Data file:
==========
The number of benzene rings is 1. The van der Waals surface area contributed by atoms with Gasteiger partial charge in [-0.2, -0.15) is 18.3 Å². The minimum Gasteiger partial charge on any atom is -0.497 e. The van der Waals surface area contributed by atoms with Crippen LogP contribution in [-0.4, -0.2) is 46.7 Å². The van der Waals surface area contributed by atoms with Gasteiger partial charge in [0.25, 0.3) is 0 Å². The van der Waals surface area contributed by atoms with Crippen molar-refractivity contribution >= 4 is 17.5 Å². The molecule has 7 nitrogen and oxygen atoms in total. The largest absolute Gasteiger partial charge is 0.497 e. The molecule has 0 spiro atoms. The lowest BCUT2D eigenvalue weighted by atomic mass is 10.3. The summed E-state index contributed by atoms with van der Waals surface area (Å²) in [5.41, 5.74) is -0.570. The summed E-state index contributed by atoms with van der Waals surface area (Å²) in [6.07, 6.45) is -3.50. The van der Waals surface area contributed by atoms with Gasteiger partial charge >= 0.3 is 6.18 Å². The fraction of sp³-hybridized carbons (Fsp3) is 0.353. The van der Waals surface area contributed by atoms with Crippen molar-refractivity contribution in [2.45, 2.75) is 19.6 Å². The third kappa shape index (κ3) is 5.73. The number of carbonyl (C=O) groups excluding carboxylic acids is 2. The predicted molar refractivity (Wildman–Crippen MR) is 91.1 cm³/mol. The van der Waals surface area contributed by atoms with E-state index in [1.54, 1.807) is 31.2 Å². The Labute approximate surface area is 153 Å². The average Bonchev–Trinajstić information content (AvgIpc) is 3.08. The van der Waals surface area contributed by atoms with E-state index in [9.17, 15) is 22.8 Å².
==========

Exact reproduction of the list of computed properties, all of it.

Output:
The number of benzene rings is 1. The van der Waals surface area contributed by atoms with Gasteiger partial charge in [-0.2, -0.15) is 18.3 Å². The minimum Gasteiger partial charge on any atom is -0.497 e. The van der Waals surface area contributed by atoms with Crippen LogP contribution in [-0.4, -0.2) is 46.7 Å². The van der Waals surface area contributed by atoms with Gasteiger partial charge in [0.25, 0.3) is 0 Å². The van der Waals surface area contributed by atoms with Crippen molar-refractivity contribution >= 4 is 17.5 Å². The molecule has 7 nitrogen and oxygen atoms in total. The largest absolute Gasteiger partial charge is 0.497 e. The molecule has 0 spiro atoms. The lowest BCUT2D eigenvalue weighted by atomic mass is 10.3. The summed E-state index contributed by atoms with van der Waals surface area (Å²) in [5.41, 5.74) is -0.570. The summed E-state index contributed by atoms with van der Waals surface area (Å²) in [6.07, 6.45) is -3.50. The van der Waals surface area contributed by atoms with Gasteiger partial charge >= 0.3 is 6.18 Å². The fraction of sp³-hybridized carbons (Fsp3) is 0.353. The van der Waals surface area contributed by atoms with Crippen molar-refractivity contribution in [2.45, 2.75) is 19.6 Å². The third kappa shape index (κ3) is 5.73. The number of carbonyl (C=O) groups excluding carboxylic acids is 2. The predicted molar refractivity (Wildman–Crippen MR) is 91.1 cm³/mol. The van der Waals surface area contributed by atoms with E-state index in [1.54, 1.807) is 31.2 Å². The Labute approximate surface area is 153 Å². The average Bonchev–Trinajstić information content (AvgIpc) is 3.08. The van der Waals surface area contributed by atoms with E-state index in [9.17, 15) is 22.8 Å².